According to Resolution 26/9, the mandate of the OEIGWG is “to elaborate an international legally binding instrument to regulate, in international human rights law, the activities of transnational corporations and other business enterprises.” Based on the discussion held during the first three sessions as well as a series of open informal consultations held in 2018, the Chairperson of the OEIGWG published a zero draft of an international legally binding instrument on 19 July 2018 and a zero draft of an optional protocol to the proposed instrument on 4 September 2018.

We note that there have been differences in opinion among states regarding the need for such an instrument and its scope as well as content. We also note some states who are of the view that the mandate of the OEIGWG was limited to holding three sessions and that a new Human Rights Council resolution would be required to hold the Fourth Session, which is scheduled to take place during 15-19 October 2018.

This open letter addresses these issues with a view to assist states as well as other relevant stakeholders in engaging with the ongoing process (including the Fourth Session of the OEIGWG) in a constructive and informed manner.

International Legally Binding Instrument as a Necessary Complement to Existing Instruments

We acknowledge the positive contribution made by the UN Guiding Principles on Business and Human Rights and other initiatives in providing guidance on the relationship between business and human rights. Significant gaps, however, remain in ensuring that businesses respect human rights and effective remedies are available to victims of business-related human rights abuses. There is also no legally binding international framework to facilitate mutual cooperation and international assistance among states to hold business enterprises accountable for human rights abuses. We believe that an international legally binding instrument would strengthen and complement existing regulatory initiatives and evolving good practice regulation at the national level.

States should Negotiate in Good Faith on the Basis of the Zero Draft

We note that the zero draft of an international legally binding instrument as well as its optional protocol build on existing human rights treaties and other international instruments binding on states. The zero draft seems to reflect the input provided by states and other stakeholders. All states should therefore engage in the process of negotiating an international legally binding instrument in good faith.

Even though we consider that the zero draft needs substantial refinement and revisions to adequately fulfil the mandate of the OEIGWG, it provides a valuable basis for further negotiations. We believe that if future negotiations are conducted in good faith, this should lead to a result which reflects the common goals of all stakeholders to promote respect for human rights by business and improved access to effective remedies for victims of business- related human rights abuses.

Resolution 26/9 as Sufficient Legal Basis for Holding Further Sessions

In addition to establishing the mandate of the OEIGWG, Resolution 26/9 also provides that the two first two sessions of the OEIGWG “shall be dedicated to conducting constructive deliberations on the content, scope, nature and form of the future international instrument”. The Chairperson-Rapporteur’s was to “prepare elements for the draft legally binding instrument for substantive negotiations at the commencement of the third session”.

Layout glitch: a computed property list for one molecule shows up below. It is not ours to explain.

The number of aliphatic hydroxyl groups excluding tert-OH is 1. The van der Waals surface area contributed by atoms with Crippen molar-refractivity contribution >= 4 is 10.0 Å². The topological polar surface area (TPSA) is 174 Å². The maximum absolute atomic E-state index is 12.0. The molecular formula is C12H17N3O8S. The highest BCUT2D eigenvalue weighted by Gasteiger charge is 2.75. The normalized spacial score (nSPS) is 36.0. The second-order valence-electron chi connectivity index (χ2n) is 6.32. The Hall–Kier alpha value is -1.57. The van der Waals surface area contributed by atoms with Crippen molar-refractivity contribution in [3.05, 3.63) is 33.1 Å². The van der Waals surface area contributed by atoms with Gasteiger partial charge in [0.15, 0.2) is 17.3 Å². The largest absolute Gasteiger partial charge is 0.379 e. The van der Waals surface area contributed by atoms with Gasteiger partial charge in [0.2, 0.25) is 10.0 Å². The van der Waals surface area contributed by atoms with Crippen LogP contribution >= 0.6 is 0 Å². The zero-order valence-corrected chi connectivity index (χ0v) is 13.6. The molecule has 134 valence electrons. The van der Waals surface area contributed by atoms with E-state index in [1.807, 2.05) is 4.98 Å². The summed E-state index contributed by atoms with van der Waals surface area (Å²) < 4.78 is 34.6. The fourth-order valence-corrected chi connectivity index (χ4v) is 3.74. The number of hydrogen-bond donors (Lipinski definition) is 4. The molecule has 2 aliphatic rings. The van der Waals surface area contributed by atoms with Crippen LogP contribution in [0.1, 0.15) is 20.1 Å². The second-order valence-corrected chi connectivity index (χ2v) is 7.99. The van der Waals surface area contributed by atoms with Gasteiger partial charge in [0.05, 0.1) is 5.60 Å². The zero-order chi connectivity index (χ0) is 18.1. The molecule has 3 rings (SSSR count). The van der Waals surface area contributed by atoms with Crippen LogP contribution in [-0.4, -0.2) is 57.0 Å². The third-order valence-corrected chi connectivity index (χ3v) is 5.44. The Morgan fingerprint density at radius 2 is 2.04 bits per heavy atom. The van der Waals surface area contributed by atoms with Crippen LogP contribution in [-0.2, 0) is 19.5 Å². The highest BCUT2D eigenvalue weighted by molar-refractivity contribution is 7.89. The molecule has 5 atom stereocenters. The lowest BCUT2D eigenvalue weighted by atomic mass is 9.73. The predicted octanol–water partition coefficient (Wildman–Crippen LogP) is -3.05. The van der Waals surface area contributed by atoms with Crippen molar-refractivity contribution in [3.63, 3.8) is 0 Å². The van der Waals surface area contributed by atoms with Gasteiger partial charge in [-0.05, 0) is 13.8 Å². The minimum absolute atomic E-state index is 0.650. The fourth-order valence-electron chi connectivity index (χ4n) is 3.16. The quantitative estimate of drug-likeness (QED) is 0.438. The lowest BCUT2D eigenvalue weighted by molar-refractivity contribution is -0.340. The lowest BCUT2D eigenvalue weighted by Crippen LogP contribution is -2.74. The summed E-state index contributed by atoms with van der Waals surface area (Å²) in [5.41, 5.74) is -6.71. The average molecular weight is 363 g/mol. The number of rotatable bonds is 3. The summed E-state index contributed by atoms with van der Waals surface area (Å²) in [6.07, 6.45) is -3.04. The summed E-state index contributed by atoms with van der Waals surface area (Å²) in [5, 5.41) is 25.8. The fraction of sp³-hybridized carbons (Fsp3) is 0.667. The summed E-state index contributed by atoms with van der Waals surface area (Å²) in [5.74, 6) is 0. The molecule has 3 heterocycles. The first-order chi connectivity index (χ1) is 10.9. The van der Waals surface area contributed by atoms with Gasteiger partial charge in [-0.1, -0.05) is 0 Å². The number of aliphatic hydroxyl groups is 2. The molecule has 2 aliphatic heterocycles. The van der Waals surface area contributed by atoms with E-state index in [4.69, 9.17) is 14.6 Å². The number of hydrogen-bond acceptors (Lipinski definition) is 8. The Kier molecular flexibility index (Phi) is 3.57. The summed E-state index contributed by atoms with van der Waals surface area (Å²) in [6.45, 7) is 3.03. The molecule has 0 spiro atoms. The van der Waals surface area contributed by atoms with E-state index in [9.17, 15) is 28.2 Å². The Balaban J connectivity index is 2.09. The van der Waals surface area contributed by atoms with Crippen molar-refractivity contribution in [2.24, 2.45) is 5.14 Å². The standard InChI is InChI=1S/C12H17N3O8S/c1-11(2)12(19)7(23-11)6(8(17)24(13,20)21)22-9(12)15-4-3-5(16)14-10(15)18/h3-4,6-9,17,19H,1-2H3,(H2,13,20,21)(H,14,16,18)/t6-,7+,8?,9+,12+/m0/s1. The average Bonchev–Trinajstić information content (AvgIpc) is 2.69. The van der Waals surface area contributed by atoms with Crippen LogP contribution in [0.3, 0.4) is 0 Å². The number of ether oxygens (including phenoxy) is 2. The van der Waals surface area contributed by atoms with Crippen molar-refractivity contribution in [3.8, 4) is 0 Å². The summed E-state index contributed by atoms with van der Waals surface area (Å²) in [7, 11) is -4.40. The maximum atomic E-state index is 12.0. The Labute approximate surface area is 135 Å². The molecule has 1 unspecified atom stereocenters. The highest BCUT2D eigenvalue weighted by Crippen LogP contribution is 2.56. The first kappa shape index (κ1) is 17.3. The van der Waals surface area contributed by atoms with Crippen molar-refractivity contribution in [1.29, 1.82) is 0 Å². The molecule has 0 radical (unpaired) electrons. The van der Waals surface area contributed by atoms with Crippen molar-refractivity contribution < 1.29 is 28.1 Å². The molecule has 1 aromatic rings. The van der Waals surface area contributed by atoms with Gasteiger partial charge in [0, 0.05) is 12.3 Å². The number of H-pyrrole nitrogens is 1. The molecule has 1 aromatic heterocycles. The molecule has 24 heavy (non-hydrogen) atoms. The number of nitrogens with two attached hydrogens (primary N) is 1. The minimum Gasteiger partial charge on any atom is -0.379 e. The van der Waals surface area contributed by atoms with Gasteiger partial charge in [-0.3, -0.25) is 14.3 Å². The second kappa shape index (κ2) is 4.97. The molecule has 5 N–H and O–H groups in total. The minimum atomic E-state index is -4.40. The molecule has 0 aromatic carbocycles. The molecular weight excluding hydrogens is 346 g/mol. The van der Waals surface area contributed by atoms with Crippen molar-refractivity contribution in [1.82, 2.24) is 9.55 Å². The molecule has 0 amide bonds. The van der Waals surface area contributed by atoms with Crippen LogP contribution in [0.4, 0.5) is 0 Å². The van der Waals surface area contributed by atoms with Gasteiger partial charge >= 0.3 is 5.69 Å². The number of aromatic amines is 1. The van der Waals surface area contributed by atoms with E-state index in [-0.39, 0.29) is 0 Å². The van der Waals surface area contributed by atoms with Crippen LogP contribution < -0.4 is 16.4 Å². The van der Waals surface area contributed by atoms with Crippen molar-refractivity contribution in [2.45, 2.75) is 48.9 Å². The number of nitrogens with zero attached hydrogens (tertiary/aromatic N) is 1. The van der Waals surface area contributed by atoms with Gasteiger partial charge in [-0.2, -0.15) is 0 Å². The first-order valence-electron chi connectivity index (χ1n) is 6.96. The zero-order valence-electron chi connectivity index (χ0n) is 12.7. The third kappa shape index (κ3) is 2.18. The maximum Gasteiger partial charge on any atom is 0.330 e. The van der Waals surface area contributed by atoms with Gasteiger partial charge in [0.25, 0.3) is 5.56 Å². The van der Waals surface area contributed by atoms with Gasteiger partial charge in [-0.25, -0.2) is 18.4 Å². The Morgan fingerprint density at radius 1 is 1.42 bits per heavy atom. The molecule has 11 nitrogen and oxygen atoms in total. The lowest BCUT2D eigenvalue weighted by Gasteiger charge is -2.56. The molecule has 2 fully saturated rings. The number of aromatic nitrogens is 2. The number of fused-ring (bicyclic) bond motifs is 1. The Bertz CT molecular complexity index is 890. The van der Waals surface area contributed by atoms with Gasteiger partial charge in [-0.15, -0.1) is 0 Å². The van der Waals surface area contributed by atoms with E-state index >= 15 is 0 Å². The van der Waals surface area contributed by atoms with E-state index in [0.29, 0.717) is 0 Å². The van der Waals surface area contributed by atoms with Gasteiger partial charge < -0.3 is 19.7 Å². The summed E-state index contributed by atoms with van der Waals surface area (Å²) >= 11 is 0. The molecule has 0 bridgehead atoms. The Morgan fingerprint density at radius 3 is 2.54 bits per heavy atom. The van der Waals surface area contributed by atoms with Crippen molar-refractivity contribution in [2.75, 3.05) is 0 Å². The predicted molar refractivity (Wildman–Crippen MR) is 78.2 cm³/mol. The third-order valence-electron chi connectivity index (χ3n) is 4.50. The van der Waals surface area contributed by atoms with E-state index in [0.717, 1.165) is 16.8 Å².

As further sessions are not explicitly mentioned in the text of Resolution 26/9, there have been questions as to whether the OEIGWG’s mandate allows holding a Fourth Session (and subsequent sessions). At the outset, it should be noted that even though the Resolution only refers to three sessions, it does not say that these would be the only sessions. In fact, the context, object and purpose of Resolution 26/9 suggest that the mandate of the OEIGWG is not limited to just three sessions. As stated in paragraph 1, the OEIGWG’s “mandate shall be to elaborate an international legally binding instrument”, not just have three sessions. Paragraph 3 of the Resolution further provides that the elements to be prepared by the Chairperson-Rapporteur should serve as the basis of “substantive negotiations”. It is thus clear in our view that the mandate of the OEIGWG is not confined to preparing the background for such negotiations but includes conducting such negotiations on a substantive level. This conclusion is also supported by the open-ended nature of the IGWG.

While it may have been the practice in the past that the Human Rights Council would revisit and renew the mandate of an OEIGWG in similar cases, there is no legal requirement to do so. In the absence of a decision of the Human Rights Council to amend the mandate of the OEIGWG, the Fourth Session and any subsequent session rest on the solid legal basis of Resolution 26/9.

In view of the above observations, we strongly urge all states to engage constructively and in good faith with the process of negotiating an international legally binding instrument. By doing so, states will demonstrate their continuous commitment to respect, protect and fulfil all human rights amidst the challenges of the 21st century.

1 October 2018

Signatories (institutions are for identification purposes only)

Source: business-humanrights.org